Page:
Pay No Heed to the Rockets – a book in progress
It occurred to me today that I haven’t “officially” announced my current project, at least not here online. Those who follow this blog know that a few years ago I spent a month as the writer-in-residence at the Palestine Writing Workshop. I became interested in Palestinian literary culture at that time and published a long digital essay on the topic called Song of the Caged Bird: Words as Resistance in Palestine. I now intend to expand that essay into a full-length book.
I’ve written about Palestine several times in the past, but I’ve long wanted to find a topic that I could work into a book. I want to enter into a discussion of contemporary Palestinian life through a different doorway than politics and conflict, and to portray Palestine in the present tense. Typically, we are shown Palestinians as either wretched victims or enraged militants. I’ve grown weary of this single story, and would like to write a book that expresses the sort of humanity and rendered invisible by UN resolutions, news reports, or disputed lines on a map.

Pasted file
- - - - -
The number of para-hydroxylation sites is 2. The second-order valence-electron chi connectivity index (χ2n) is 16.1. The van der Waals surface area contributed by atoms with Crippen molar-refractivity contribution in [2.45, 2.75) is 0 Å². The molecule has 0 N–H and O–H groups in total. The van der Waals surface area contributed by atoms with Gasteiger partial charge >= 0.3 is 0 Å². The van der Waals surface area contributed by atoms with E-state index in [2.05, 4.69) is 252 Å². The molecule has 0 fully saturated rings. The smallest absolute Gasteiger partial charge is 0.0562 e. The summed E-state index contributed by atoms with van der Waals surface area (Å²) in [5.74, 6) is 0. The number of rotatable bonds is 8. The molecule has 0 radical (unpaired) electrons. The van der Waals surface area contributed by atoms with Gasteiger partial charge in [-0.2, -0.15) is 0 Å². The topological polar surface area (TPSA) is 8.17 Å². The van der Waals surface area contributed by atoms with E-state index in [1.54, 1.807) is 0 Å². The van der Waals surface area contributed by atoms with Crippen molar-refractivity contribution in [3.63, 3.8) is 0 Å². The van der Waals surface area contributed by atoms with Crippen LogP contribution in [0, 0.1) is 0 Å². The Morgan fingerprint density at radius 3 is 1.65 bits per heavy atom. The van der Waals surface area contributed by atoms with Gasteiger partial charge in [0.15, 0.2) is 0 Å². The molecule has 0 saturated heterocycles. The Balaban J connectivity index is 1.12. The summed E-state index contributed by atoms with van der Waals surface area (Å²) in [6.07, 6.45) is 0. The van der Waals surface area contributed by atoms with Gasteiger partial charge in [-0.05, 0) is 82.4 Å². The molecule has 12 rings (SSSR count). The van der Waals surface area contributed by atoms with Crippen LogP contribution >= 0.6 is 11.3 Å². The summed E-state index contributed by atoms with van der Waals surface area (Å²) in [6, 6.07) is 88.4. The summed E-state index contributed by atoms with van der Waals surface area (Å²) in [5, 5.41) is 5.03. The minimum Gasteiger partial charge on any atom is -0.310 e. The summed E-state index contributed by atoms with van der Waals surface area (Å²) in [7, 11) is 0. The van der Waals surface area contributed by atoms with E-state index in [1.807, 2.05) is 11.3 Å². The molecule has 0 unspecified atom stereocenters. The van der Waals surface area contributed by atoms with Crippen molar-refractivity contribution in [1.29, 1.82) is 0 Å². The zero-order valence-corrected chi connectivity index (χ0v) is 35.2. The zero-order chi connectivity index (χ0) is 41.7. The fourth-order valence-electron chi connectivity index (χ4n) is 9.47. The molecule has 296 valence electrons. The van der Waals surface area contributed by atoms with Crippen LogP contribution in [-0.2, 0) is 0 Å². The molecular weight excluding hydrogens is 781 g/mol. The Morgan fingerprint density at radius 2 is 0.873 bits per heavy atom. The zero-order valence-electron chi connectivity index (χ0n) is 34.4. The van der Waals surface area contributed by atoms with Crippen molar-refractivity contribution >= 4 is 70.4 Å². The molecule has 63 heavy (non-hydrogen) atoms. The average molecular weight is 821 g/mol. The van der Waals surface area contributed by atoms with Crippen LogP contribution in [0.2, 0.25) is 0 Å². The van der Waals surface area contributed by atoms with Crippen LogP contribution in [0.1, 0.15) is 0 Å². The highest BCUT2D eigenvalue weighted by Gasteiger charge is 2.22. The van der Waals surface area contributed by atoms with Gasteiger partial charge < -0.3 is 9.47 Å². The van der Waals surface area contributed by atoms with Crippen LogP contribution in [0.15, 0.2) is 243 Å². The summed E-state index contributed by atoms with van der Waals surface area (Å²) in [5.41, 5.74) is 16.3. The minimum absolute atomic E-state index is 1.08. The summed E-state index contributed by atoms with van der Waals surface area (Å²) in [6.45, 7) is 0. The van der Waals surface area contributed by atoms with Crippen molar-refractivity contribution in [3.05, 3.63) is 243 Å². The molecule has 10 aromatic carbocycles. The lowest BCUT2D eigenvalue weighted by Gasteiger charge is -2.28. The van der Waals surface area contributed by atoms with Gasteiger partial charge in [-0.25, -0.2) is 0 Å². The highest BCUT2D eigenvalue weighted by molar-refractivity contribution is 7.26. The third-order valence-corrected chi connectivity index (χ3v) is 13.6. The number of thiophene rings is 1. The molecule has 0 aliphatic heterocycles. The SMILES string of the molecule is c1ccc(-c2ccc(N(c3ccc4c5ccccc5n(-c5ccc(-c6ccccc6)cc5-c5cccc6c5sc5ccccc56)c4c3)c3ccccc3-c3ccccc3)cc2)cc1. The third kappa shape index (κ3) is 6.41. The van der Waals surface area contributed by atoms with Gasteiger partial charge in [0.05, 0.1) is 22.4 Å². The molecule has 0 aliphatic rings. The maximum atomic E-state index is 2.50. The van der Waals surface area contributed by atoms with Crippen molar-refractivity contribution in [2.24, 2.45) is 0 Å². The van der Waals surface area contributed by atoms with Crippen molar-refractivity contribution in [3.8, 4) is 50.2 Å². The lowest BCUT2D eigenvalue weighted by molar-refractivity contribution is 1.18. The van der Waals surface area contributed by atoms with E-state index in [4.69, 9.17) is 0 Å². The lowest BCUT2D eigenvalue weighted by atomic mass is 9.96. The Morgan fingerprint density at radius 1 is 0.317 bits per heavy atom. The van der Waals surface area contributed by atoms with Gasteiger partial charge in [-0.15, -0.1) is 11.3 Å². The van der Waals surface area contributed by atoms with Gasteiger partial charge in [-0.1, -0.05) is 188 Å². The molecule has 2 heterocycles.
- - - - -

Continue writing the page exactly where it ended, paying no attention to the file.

So I’ve decided to enter the Palestinian experience through the door of literature. This will be a political book, to be sure, and my sympathies will be laid as bare as they were in Walls. But I will start with books and poems. Libraries and bookshops. Readers and writers.
As I write this overdue post, I am in Ramallah where I just met the charming poet, novelist and children’s book author Maya Abu Alhayat. I dined with acclaimed poet, and provocative critic, Najwan Darwish in Haifa last week, and I traveled to Beirut to meet the widow of famed Palestinian short story writer Ghassan Kanafani. Before the end of this particular trip – which will be one of several, no doubt – I hope to meet a handful of other writers, visit some libraries and bookstores, and meet with the families of writers who have passed away – all in an attempt to learn what it means to be a writer and a reader in Palestine.